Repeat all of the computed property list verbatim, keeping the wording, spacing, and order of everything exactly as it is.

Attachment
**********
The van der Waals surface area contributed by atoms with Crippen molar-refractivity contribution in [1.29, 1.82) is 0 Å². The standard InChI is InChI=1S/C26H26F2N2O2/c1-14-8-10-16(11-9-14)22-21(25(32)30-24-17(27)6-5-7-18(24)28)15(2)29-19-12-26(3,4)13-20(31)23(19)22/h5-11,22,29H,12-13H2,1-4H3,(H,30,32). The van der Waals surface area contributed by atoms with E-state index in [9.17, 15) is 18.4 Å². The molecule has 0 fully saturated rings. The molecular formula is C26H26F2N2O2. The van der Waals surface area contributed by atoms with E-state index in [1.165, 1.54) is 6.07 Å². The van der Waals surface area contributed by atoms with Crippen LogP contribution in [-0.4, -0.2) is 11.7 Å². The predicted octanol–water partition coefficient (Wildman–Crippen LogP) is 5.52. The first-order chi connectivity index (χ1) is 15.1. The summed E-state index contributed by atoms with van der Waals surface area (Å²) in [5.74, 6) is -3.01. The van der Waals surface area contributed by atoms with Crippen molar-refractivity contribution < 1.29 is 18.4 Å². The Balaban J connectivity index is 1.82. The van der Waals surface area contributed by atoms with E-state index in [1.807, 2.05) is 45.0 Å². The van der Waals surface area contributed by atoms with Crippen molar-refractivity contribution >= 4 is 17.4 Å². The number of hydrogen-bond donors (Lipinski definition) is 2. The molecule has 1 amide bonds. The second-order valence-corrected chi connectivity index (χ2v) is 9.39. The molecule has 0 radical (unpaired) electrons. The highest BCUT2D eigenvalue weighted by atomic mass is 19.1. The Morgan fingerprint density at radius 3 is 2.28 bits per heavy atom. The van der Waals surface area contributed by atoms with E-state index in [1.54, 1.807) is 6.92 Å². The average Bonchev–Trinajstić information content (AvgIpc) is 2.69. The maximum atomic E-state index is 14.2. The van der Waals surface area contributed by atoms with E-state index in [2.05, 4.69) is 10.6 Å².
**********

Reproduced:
The van der Waals surface area contributed by atoms with Crippen molar-refractivity contribution in [1.29, 1.82) is 0 Å². The standard InChI is InChI=1S/C26H26F2N2O2/c1-14-8-10-16(11-9-14)22-21(25(32)30-24-17(27)6-5-7-18(24)28)15(2)29-19-12-26(3,4)13-20(31)23(19)22/h5-11,22,29H,12-13H2,1-4H3,(H,30,32). The van der Waals surface area contributed by atoms with E-state index in [9.17, 15) is 18.4 Å². The molecule has 0 fully saturated rings. The molecular formula is C26H26F2N2O2. The van der Waals surface area contributed by atoms with E-state index in [1.165, 1.54) is 6.07 Å². The van der Waals surface area contributed by atoms with Crippen LogP contribution in [-0.4, -0.2) is 11.7 Å². The predicted octanol–water partition coefficient (Wildman–Crippen LogP) is 5.52. The first-order chi connectivity index (χ1) is 15.1. The summed E-state index contributed by atoms with van der Waals surface area (Å²) in [5.74, 6) is -3.01. The van der Waals surface area contributed by atoms with Crippen molar-refractivity contribution < 1.29 is 18.4 Å². The Balaban J connectivity index is 1.82. The van der Waals surface area contributed by atoms with E-state index in [1.807, 2.05) is 45.0 Å². The van der Waals surface area contributed by atoms with Crippen molar-refractivity contribution >= 4 is 17.4 Å². The number of hydrogen-bond donors (Lipinski definition) is 2. The molecule has 1 amide bonds. The second-order valence-corrected chi connectivity index (χ2v) is 9.39. The molecule has 0 radical (unpaired) electrons. The highest BCUT2D eigenvalue weighted by atomic mass is 19.1. The Morgan fingerprint density at radius 3 is 2.28 bits per heavy atom. The van der Waals surface area contributed by atoms with E-state index in [1.54, 1.807) is 6.92 Å². The average Bonchev–Trinajstić information content (AvgIpc) is 2.69. The maximum atomic E-state index is 14.2. The van der Waals surface area contributed by atoms with E-state index in [2.05, 4.69) is 10.6 Å².